SUAVITY: Norton’s role in the dreary McMafia was supposed to be his Bond “audition”, largely because he spent a lot of time swanning around glossy locations and wearing a tuxedo. He looked stiff, uncomfortable and bland.

James Norton starred in McMafia (Nick Wall/BBC)

PHYSICALITY: So far we’ve not seen him in any out-and-out action man roles, although he did study the Russian martial art Systema for his role in McMafia, even if he didn’t get much opportunity to show it off. He’s a big lad, though, and should be fine.

ACTING RANGE: He drew rave reviews for his breakout performance as scary, heinous killer Tommy Lee Royce, a character unlike any other he’s played, in Happy Valley, so he can certainly do dark and dangerous as well as clean-cut.


THE VERDICT: He could bridge the gap between the urbanity and humour of Moore and the grit and bluntness of Craig. But he’d have to loosen up a bit.



LOOKS: Thirty-five, ridiculously handsome and possessed of a dazzling, nuclear-white smile, but maybe a touch too boyish-looking right now. Bond is always better when he’s a little craggy and weathered.

SUAVITY: Hard to gauge at this point. His best-known roles are in Boardwalk Empire (playing disfigured bootlegger Richard Harrow), American Hustle and the lead in the flop remake of biblical epic Ben-Hur.

Jack Huston

PHYSICALITY: His action-heavy parts in the aforementioned Ben-Hur, the blood-drenched small-screen Spartacus and the science-fiction movie Outlander (not to be confused with the TV series of the same name) suggest he could be as useful with a gun as with a sword.

ACTING RANGE: No doubts on this score. A member of the legendary Huston acting/directing dynasty (his aunt is Anjelica, his uncle is Danny and his grandfather was John), his roles have been interestingly varied.


THE VERDICT: Maybe still slightly too young to be a wholly credible Bond — unless the producers are planning another reboot.



LOOKS: C’mon, he’s Idris Elba! What more do you need to know?

SUAVITY: No bother to him. He can be as smooth as silk when he wants to be and has charm to burn. The twinkle in his eye would disarm the iciest femme fatale.

PHYSICALITY: When Elba is on the revenge trail in Luther, his ferocious presence leaves you in no doubt: this guy can take anyone in the room. Everyone in the room, come to that.

Actor Idris Elba attends the Premiere of The Mountain Between Us during the 2017 Toronto International Film Festival September 10, 2017, in Toronto, Ontario. / AFP PHOTO / VALERIE MACONVALERIE MACON/AFP/Getty Images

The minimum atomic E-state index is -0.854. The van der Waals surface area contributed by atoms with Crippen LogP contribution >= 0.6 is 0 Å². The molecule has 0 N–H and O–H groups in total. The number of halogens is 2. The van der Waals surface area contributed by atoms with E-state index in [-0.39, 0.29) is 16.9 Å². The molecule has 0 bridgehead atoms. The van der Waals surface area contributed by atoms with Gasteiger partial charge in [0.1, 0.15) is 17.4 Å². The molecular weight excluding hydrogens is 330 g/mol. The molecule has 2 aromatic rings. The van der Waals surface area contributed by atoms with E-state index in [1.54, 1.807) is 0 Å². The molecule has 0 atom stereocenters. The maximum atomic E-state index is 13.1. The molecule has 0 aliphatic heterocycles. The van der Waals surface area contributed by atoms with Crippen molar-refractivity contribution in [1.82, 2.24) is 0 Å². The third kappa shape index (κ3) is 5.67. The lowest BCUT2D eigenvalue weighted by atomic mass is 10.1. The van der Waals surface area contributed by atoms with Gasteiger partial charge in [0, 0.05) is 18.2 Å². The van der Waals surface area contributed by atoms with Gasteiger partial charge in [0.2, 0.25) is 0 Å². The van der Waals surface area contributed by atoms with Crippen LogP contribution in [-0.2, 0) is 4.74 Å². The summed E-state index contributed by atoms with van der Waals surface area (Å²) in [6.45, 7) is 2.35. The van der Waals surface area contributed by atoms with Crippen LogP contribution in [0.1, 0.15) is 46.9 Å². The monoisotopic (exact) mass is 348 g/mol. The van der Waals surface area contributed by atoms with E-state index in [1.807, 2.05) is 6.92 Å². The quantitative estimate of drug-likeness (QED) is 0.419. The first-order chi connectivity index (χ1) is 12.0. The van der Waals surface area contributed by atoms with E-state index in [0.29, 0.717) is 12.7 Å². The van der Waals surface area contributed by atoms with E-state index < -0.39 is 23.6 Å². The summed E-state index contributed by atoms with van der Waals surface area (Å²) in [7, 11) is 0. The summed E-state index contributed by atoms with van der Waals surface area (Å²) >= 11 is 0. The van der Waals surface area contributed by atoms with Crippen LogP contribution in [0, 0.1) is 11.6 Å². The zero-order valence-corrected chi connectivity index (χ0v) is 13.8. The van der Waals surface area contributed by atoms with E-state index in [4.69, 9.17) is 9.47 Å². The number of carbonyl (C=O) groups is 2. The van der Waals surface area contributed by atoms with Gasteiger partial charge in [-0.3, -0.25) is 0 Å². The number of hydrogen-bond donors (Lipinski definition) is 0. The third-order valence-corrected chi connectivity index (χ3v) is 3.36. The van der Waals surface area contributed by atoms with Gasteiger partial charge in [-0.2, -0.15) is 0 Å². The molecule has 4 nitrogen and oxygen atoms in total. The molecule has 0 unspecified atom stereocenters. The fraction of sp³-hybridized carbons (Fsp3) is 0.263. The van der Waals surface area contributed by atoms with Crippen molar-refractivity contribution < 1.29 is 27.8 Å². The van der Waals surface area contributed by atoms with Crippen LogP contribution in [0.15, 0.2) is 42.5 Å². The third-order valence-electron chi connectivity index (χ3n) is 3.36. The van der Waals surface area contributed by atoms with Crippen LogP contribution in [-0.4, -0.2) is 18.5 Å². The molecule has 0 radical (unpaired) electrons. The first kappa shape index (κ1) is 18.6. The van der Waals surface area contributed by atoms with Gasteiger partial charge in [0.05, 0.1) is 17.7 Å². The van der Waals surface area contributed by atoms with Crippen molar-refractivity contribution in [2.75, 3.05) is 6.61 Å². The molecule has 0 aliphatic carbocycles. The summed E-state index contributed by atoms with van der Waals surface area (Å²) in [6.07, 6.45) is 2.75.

ACTING RANGE: His breakout performance as cultured drug lord Stringer Bell in the The Wire was so convincing, it was a shock to learn he was English, not American. Since then, the nominations and awards have been piling up, and he’s proved his versatility in a wide range of roles in films including Mandela: The Long Walk to Freedom, Beasts of No Nation, Star Trek Beyond and a host of Marvel blockbusters, as well as in TV series like the charming, semi-autobiographical family comedy In the Long Run, where he plays a character based on his own father.

PREVIOUS SPY MOVIE FORM: None — although he did come close to playing another popular literary and film hero, James Patterson’s Alex Cross.

THE VERDICT: Even apart from being the first ever black James Bond, Elba would bring tons of charisma to the role. But there’s usually a three-year gap between Bond films, by which time Elba will be pushing 50.


(ODDS 8-1)

LOOKS: Not since the most underrated Bond of all, Timothy Dalton, has an actor looked so much like the literary description of the character as the Dublin-born star. Physically, he’s an ideal fit.

SUAVITY: Playing the brooding Ross Poldark on TV doesn’t give Turner a chance to show his suave side, but he certainly looked classy in a tux in the BBC’s Agatha Christie mystery And Then There Were None.

Aidan Turner (Matt Crossick/PA)

PHYSICALITY: Judging from his by now infamous shirtless scything scene in Poldark, the actor would certainly be up to the running, jumping, punching and shooting side of things. And if Bond were ever called upon to defend himself with an agricultural tool, Turner’s your man.

ACTING RANGE: Turner’s screen roles — comparatively few compared to others on this list — haven’t really stretched him all that much, but his stage experience is extensive. He’s about to star in The Lieutenant of Inishmore in the West End.


THE VERDICT: Turner looks every inch the part and the fact that the Bond producers tend to go for well-known actors rather than established superstars could work in his favour.